A group of Jewish students at Cooper Union in New York City were forced to flee a violent protest by pro-Palestine activists on Wednesday. The students sought refuge in a library, locking themselves inside as the crowd pounded on the door. The protesters, chanting "Free, free Palestine," had initially been held in the lobby of the building but managed to bypass a security guard and make their way to the library. Fortunately, no one was injured, and the protesters were later dispersed. The incident has sparked concerns about tensions on campuses nationwide related to the Israel-Hamas conflict.
The confrontation at Cooper Union is just one example of the escalating tension surrounding the Israel-Hamas war on college campuses across the United States. Recent controversial remarks by academics have added fuel to the fire. A geneticist at Washington University in Missouri faced backlash for claiming Israel was carrying out a "much needed cleansing" in Gaza. Meanwhile, a law professor at Berkeley called for law firms not to hire "anti-Semitic students" and a climate scientist at the School of the Art Institute of Chicago faced criticism for referring to Israelis as "pigs" and "savages." These incidents have raised concerns about the impact on campus environments and the potential loss of funding for schools such as Harvard and the University of Pennsylvania.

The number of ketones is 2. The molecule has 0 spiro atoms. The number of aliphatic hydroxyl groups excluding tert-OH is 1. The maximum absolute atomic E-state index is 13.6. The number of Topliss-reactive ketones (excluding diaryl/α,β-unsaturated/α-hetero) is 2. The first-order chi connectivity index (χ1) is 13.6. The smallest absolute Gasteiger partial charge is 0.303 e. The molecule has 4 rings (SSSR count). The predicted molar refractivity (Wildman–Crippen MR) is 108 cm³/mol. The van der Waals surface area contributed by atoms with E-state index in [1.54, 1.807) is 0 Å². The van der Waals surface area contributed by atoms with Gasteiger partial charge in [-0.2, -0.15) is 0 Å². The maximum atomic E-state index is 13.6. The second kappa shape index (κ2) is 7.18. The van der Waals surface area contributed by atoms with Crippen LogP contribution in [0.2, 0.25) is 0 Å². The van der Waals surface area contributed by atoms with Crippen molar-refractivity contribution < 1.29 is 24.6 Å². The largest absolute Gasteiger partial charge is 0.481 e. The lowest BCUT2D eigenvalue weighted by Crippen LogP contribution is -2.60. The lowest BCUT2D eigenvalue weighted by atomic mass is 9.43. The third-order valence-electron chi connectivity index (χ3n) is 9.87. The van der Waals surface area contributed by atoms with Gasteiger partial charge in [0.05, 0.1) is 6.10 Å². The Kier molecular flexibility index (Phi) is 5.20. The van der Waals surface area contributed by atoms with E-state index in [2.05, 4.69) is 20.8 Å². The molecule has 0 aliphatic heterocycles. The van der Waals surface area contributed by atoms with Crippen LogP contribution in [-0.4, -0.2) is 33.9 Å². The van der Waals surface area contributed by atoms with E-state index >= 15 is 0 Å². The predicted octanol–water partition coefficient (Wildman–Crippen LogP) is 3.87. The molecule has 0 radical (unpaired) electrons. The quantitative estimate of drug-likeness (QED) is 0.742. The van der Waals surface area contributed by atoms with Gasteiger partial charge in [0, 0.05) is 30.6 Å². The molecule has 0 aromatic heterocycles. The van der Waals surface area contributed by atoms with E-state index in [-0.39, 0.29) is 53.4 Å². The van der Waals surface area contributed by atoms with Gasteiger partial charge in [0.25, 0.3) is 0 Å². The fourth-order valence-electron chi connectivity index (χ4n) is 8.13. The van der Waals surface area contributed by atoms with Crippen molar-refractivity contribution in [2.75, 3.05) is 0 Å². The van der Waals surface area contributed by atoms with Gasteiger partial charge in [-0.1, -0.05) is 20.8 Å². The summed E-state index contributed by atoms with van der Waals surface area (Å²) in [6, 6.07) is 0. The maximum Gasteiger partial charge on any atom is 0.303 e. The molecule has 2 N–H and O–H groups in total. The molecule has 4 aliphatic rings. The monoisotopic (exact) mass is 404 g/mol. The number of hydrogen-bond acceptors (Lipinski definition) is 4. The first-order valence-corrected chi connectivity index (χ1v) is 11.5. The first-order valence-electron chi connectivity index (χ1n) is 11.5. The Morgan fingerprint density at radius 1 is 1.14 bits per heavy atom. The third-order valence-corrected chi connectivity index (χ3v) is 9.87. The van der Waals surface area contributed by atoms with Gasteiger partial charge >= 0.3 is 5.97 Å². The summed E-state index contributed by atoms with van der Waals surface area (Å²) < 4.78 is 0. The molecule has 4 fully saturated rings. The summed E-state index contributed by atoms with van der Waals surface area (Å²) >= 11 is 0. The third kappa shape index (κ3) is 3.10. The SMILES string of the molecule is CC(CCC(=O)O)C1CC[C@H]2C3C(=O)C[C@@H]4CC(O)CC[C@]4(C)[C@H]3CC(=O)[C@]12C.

In response to the incident at Cooper Union, Kim Newman, a spokesperson for the college, stated that the library had been temporarily closed to ensure the safety of students during the protest. She added that all students had dispersed following the incident. However, the incident highlights the need for colleges and universities to address tensions and ensure the safety and well-being of all students on campus. The clash between pro-Palestine activists and Jewish students at Cooper Union serves as a reminder of the need for open dialogue and respectful engagement on campus to foster a safe and inclusive environment for all.